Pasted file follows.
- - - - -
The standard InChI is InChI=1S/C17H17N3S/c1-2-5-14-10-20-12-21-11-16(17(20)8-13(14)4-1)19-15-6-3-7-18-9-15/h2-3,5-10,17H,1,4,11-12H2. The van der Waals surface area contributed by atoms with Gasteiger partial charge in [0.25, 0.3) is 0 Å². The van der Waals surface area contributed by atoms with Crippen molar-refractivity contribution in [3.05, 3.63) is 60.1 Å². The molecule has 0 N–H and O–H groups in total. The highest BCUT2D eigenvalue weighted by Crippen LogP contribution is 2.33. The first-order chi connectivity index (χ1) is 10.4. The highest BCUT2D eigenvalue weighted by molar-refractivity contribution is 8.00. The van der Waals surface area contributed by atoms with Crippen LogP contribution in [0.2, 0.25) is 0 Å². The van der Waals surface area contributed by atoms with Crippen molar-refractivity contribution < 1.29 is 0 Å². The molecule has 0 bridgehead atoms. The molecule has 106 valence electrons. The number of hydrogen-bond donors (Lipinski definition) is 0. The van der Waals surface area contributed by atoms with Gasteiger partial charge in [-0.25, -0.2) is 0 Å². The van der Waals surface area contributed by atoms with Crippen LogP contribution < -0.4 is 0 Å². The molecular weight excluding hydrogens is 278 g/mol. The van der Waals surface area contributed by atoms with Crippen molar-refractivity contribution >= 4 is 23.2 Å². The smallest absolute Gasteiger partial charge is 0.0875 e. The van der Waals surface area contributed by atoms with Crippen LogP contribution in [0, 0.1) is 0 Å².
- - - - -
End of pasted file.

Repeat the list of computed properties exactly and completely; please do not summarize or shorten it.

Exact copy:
The standard InChI is InChI=1S/C17H17N3S/c1-2-5-14-10-20-12-21-11-16(17(20)8-13(14)4-1)19-15-6-3-7-18-9-15/h2-3,5-10,17H,1,4,11-12H2. The van der Waals surface area contributed by atoms with Gasteiger partial charge in [0.25, 0.3) is 0 Å². The van der Waals surface area contributed by atoms with Crippen molar-refractivity contribution in [3.05, 3.63) is 60.1 Å². The molecule has 0 N–H and O–H groups in total. The highest BCUT2D eigenvalue weighted by Crippen LogP contribution is 2.33. The first-order chi connectivity index (χ1) is 10.4. The highest BCUT2D eigenvalue weighted by molar-refractivity contribution is 8.00. The van der Waals surface area contributed by atoms with Crippen LogP contribution in [0.2, 0.25) is 0 Å². The van der Waals surface area contributed by atoms with Crippen molar-refractivity contribution < 1.29 is 0 Å². The molecule has 0 bridgehead atoms. The molecule has 106 valence electrons. The number of hydrogen-bond donors (Lipinski definition) is 0. The van der Waals surface area contributed by atoms with Gasteiger partial charge in [-0.25, -0.2) is 0 Å². The van der Waals surface area contributed by atoms with Crippen LogP contribution < -0.4 is 0 Å². The molecular weight excluding hydrogens is 278 g/mol. The van der Waals surface area contributed by atoms with Crippen molar-refractivity contribution >= 4 is 23.2 Å². The smallest absolute Gasteiger partial charge is 0.0875 e. The van der Waals surface area contributed by atoms with Crippen LogP contribution in [0, 0.1) is 0 Å².